The music industry has certainly had a tough time adapting to an Internet-based economy, and iTunes provided record companies with a practical solution: sell music online the exact same way you would sell CDs in stores. The industry breathed a collective sigh of relief and sat back in their leather executive chairs, which is exactly the problem.
How the Music Industry Used to Work
Talent agents discover up-and-coming artists and pitch the artist to a record label. The artist gets signed to the record label and records music, the agent gets paid out of the deal. The record label pays for the artist to record music, then it manufactures, packages, and markets the records. People buy the records. The artist receives a percentage of the profits. The rest of the money goes to the record company. In the old business model, the royalties still lie in the physical product, whether it’s a CD or an mp3.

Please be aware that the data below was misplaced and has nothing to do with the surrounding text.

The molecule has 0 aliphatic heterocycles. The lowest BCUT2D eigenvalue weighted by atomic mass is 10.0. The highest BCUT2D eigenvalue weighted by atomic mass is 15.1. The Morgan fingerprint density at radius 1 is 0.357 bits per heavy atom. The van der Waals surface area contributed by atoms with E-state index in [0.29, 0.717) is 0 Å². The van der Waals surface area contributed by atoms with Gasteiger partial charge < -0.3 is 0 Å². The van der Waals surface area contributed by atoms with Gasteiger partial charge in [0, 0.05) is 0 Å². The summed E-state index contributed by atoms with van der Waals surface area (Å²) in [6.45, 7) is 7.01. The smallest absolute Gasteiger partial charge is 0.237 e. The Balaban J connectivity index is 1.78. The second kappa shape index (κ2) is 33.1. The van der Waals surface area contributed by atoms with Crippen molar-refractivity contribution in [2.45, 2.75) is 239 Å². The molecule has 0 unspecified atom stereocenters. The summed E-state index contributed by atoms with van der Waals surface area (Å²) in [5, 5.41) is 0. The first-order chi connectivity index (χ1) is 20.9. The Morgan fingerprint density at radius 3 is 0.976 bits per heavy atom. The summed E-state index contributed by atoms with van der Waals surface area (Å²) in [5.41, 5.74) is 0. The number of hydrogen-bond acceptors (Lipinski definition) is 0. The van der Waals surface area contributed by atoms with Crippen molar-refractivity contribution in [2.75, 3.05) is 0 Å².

What the Music Industry Needs to Know
This is not new. In order to predict your future, you need to know your past. It appears that record companies forgot about a little thing called the cassette tape, which was supposed to spell doom for the industry. When the cassette tape arrived on the scene, it was corporate pandemonium. “Wait, you’re telling me that someone can buy an album, transfer a few tracks onto this crazy thing called a mixtape, pass it along to his friend, and his friend can listen to the music…for FREE?”
Digital Rights Protection is not the answer. This may sound a little dramatic, but with the way people are sharing content these days, using the legal system to crack down on people who believe in free content may be criminalizing most of the country. In my opinion, this is a step backwards and the real cause of the industry’s downfall.